The suicide rate in the United States increased in 2021, following two years of decline, according to preliminary data from the U.S. Centers for Disease Control and Prevention.
The number of suicides increased to 47,646 in 2021, up from 45,979 in 2020, according to researchers at the CDC's National Center for Health Statistics.
As a result, the U.S. suicide rate also increased to 14 suicides for every 100,000 people, up from 13.5 per 100,000 in 2020, according to data published in the CDC's Vital Statistics Rapid Release.
However, the numbers from 2021 remain lower than the peak set in 2018, suicide prevention experts noted.
Still, "the uptick is certainly concerning," said Colleen Carr, director of the National Action Alliance for Suicide Prevention. "It reinforces that we need to continue to invest in suicide prevention and a comprehensive approach to suicide prevention."
Suicide rates rose by 30% in the United States between 2000 and 2018, before declining in 2019 and 2020.
In July, the U.S. Department of Health and Human Services launched a national crisis line, and the new numbers appear to support the need for it.
People contemplating suicide or suffering a mental health or substance abuse crisis now can call 988 for immediate counseling, much as 911 is now used to report a physical emergency.
Also putting mental health in the spotlight, the U.S. Preventive Services Task Force recommended last week that screening for anxiety be part of doctor visits.
Did COVID play a part?
The COVID-19 pandemic might have played a role in this increase in suicides for a couple of reasons, experts said.
"We have seen during the pandemic increased reports of mental health distress," Carr said. "Any time that people are feeling more mental health distress, there also is a potential increase for suicide."
But the rate also could be rising because lockdowns and social distancing renewed the public's awareness of mental health issues and suicide, said Kimberly Torguson, the action alliance's director of engagement and communications.
New Harris Poll numbers show that more than 8 out of 10 adults (84%) believe the pandemic made it more important than ever to consider suicide prevention a national priority, Torguson noted.
"When there's a greater awareness and understanding of an issue like suicide, we often see stigma go down and reporting and investigations go up because people are more open and prone to say that this was a suicide attempt or suicide-related death," Torguson said. "That could be one of the reasons we're seeing a slight increase."
Young men 15 to 24 were hit hardest, with an 8% increase in their suicide rate. Increases also occurred among men 25 to 44 and 65 to 75, according to the report.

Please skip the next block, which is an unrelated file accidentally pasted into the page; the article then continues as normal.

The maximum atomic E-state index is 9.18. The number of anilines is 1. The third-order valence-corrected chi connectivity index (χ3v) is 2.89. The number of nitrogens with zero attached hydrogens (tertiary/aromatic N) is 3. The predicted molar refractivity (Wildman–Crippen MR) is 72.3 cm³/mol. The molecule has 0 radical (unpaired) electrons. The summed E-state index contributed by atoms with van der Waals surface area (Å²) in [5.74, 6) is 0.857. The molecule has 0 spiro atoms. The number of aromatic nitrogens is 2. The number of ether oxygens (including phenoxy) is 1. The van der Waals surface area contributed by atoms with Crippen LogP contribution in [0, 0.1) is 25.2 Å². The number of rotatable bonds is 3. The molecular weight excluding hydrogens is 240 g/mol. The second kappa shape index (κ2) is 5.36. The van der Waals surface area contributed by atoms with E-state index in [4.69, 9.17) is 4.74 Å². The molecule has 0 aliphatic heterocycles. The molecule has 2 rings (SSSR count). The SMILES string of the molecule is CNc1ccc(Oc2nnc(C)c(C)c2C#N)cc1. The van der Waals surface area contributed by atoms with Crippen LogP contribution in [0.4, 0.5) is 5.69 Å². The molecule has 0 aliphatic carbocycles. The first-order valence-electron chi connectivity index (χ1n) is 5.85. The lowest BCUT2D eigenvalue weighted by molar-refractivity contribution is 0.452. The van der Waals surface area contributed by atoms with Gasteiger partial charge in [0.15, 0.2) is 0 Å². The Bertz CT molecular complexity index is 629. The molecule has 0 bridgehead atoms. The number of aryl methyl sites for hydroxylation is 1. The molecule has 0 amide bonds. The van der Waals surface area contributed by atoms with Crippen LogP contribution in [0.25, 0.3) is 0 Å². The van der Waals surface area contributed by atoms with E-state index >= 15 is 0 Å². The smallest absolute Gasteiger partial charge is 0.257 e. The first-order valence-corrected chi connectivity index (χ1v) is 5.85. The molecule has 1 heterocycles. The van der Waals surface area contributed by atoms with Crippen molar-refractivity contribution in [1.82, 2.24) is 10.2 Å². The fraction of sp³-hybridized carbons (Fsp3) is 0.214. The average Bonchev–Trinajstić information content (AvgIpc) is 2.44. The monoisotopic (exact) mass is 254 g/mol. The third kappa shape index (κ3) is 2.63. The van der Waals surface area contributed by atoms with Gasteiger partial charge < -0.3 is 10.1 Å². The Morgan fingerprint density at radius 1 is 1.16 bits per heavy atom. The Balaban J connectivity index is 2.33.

Overall, the increase in the number of suicides was 4% for men and 2% for women, while the suicide rate increased 3% for men and 2% for women.
Men typically have higher suicide rates than women because they have access to lethal means, Carr said.
Mysteriously, the age group of men most at risk for suicide -- 45 to 64 -- wasn't affected by these recent increases, noted Jill Harkavy-Friedman, senior vice president of research for the American Foundation for Suicide Prevention.
"We really don't know what's driving this increase among males, but not among middle-aged males who tend to have the higher rates to begin with,” Harkavy-Friedman said. "We simply don't have enough information yet."
Because the provisional CDC report only includes data for age and gender among suicides, it's hard to read much more into the report, the experts said.
"We have to take these numbers as a cautionary note that we still have to be concerned about suicide. We're not getting it to go down yet," Harkavy-Friedman said. "But in terms of understanding where the differences are, until we see the rest of the data, we really can't even theorize about it."
People want to help
The new Harris Poll was sponsored by the AFSP and the Suicide Prevention Resource Center. It also found that 94% of people see suicide as a preventable public health issue. Further, 83% say they'd be interested in learning how they could help someone who might be suicidal.
“The vast majority of people would want to do something to help someone else," Harkavy-Friedman said. "People are learning that if you're worried about someone you can call 988, either with them in the room or without, to find out what to do so that you can help them."
The U.S. National Institute of Mental Health says that warning signs of suicide include:
The U.S. Centers for Disease Control and Prevention has more about suicide prevention.
SOURCES: Colleen Carr, MPH, director, National Action Alliance for Suicide Prevention; Kimberly Torguson, director, engagement and communications, National Action Alliance for Suicide Prevention; Jill Harkavy-Friedman, PhD, senior vice president of research, American Foundation for Suicide Prevention; Vital Statistics Rapid Release, Sept. 30, 2022